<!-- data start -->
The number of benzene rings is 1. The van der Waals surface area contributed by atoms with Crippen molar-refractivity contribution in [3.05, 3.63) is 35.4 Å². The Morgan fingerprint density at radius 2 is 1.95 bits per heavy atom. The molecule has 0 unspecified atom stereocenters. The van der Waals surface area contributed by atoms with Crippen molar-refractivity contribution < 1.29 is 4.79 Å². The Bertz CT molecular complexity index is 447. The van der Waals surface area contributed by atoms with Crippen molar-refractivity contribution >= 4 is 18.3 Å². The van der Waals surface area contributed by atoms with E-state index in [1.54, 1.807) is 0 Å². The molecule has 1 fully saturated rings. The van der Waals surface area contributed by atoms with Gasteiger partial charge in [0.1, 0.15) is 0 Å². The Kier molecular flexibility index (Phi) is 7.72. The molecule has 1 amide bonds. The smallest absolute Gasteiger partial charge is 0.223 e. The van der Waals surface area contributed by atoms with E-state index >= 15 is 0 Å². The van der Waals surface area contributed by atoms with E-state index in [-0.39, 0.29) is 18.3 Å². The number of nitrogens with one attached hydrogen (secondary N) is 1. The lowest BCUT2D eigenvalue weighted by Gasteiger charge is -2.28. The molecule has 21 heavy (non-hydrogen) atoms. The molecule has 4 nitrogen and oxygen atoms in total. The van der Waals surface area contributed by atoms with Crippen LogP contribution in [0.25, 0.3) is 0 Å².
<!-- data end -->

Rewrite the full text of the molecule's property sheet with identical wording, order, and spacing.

The number of benzene rings is 1. The van der Waals surface area contributed by atoms with Crippen molar-refractivity contribution in [3.05, 3.63) is 35.4 Å². The Morgan fingerprint density at radius 2 is 1.95 bits per heavy atom. The molecule has 0 unspecified atom stereocenters. The van der Waals surface area contributed by atoms with Crippen molar-refractivity contribution < 1.29 is 4.79 Å². The Bertz CT molecular complexity index is 447. The van der Waals surface area contributed by atoms with Crippen molar-refractivity contribution >= 4 is 18.3 Å². The van der Waals surface area contributed by atoms with E-state index in [1.54, 1.807) is 0 Å². The molecule has 1 fully saturated rings. The van der Waals surface area contributed by atoms with Gasteiger partial charge in [0.1, 0.15) is 0 Å². The Kier molecular flexibility index (Phi) is 7.72. The molecule has 1 amide bonds. The smallest absolute Gasteiger partial charge is 0.223 e. The van der Waals surface area contributed by atoms with E-state index >= 15 is 0 Å². The van der Waals surface area contributed by atoms with E-state index in [-0.39, 0.29) is 18.3 Å². The number of nitrogens with one attached hydrogen (secondary N) is 1. The lowest BCUT2D eigenvalue weighted by Gasteiger charge is -2.28. The molecule has 21 heavy (non-hydrogen) atoms. The molecule has 4 nitrogen and oxygen atoms in total. The van der Waals surface area contributed by atoms with Crippen LogP contribution in [0.25, 0.3) is 0 Å².